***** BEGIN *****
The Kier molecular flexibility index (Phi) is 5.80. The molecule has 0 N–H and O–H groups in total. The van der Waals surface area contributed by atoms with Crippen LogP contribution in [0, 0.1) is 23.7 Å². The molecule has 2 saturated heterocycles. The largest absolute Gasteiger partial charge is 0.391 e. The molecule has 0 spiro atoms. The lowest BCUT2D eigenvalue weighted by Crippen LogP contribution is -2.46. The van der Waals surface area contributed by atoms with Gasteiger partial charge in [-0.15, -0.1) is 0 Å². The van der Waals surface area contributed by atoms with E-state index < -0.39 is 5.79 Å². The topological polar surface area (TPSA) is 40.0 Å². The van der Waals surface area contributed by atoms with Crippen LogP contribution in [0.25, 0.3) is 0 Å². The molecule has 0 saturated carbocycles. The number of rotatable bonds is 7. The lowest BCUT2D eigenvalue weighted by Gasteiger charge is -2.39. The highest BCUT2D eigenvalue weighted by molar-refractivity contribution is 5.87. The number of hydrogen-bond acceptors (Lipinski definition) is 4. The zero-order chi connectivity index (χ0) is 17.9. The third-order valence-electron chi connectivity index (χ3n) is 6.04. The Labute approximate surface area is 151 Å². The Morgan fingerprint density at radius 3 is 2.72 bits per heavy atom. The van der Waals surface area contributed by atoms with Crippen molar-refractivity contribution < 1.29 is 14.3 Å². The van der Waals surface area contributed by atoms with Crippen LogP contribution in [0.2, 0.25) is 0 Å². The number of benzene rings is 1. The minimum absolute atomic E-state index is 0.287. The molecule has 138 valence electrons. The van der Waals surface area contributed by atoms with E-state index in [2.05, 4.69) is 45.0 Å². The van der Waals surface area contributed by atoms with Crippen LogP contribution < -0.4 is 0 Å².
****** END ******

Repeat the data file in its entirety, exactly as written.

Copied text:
The Kier molecular flexibility index (Phi) is 5.80. The molecule has 0 N–H and O–H groups in total. The van der Waals surface area contributed by atoms with Crippen LogP contribution in [0, 0.1) is 23.7 Å². The molecule has 2 saturated heterocycles. The largest absolute Gasteiger partial charge is 0.391 e. The molecule has 0 spiro atoms. The lowest BCUT2D eigenvalue weighted by Crippen LogP contribution is -2.46. The van der Waals surface area contributed by atoms with Gasteiger partial charge in [-0.15, -0.1) is 0 Å². The van der Waals surface area contributed by atoms with E-state index < -0.39 is 5.79 Å². The topological polar surface area (TPSA) is 40.0 Å². The van der Waals surface area contributed by atoms with Crippen LogP contribution in [0.25, 0.3) is 0 Å². The molecule has 0 saturated carbocycles. The number of rotatable bonds is 7. The lowest BCUT2D eigenvalue weighted by Gasteiger charge is -2.39. The highest BCUT2D eigenvalue weighted by molar-refractivity contribution is 5.87. The number of hydrogen-bond acceptors (Lipinski definition) is 4. The zero-order chi connectivity index (χ0) is 17.9. The third-order valence-electron chi connectivity index (χ3n) is 6.04. The Labute approximate surface area is 151 Å². The Morgan fingerprint density at radius 3 is 2.72 bits per heavy atom. The van der Waals surface area contributed by atoms with Crippen molar-refractivity contribution < 1.29 is 14.3 Å². The van der Waals surface area contributed by atoms with Crippen LogP contribution in [0.2, 0.25) is 0 Å². The number of benzene rings is 1. The minimum absolute atomic E-state index is 0.287. The molecule has 138 valence electrons. The van der Waals surface area contributed by atoms with E-state index in [2.05, 4.69) is 45.0 Å². The van der Waals surface area contributed by atoms with Crippen LogP contribution < -0.4 is 0 Å².